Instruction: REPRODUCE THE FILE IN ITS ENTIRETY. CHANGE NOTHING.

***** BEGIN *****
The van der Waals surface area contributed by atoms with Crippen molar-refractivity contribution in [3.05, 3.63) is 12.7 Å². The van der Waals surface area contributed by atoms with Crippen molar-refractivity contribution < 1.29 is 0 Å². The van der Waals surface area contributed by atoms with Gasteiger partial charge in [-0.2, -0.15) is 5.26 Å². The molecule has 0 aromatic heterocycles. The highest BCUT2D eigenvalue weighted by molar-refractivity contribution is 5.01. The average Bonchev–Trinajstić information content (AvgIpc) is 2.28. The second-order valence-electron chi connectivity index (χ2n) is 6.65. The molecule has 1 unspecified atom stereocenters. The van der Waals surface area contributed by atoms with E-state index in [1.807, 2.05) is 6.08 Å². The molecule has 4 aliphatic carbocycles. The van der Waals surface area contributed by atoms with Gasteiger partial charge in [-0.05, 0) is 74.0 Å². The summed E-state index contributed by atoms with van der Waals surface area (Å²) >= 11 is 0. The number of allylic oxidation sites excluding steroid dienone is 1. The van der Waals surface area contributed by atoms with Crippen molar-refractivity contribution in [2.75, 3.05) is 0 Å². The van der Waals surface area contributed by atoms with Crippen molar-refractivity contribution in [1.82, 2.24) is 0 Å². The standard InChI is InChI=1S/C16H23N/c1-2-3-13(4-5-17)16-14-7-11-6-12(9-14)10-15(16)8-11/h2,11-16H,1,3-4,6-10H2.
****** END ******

The van der Waals surface area contributed by atoms with Crippen molar-refractivity contribution in [3.05, 3.63) is 12.7 Å². The van der Waals surface area contributed by atoms with Crippen molar-refractivity contribution < 1.29 is 0 Å². The van der Waals surface area contributed by atoms with Gasteiger partial charge in [-0.2, -0.15) is 5.26 Å². The molecule has 0 aromatic heterocycles. The highest BCUT2D eigenvalue weighted by molar-refractivity contribution is 5.01. The average Bonchev–Trinajstić information content (AvgIpc) is 2.28. The second-order valence-electron chi connectivity index (χ2n) is 6.65. The molecule has 1 unspecified atom stereocenters. The van der Waals surface area contributed by atoms with E-state index in [1.807, 2.05) is 6.08 Å². The molecule has 4 aliphatic carbocycles. The van der Waals surface area contributed by atoms with Gasteiger partial charge in [-0.05, 0) is 74.0 Å². The summed E-state index contributed by atoms with van der Waals surface area (Å²) >= 11 is 0. The number of allylic oxidation sites excluding steroid dienone is 1. The van der Waals surface area contributed by atoms with Crippen molar-refractivity contribution in [2.75, 3.05) is 0 Å². The van der Waals surface area contributed by atoms with Crippen molar-refractivity contribution in [1.82, 2.24) is 0 Å². The standard InChI is InChI=1S/C16H23N/c1-2-3-13(4-5-17)16-14-7-11-6-12(9-14)10-15(16)8-11/h2,11-16H,1,3-4,6-10H2.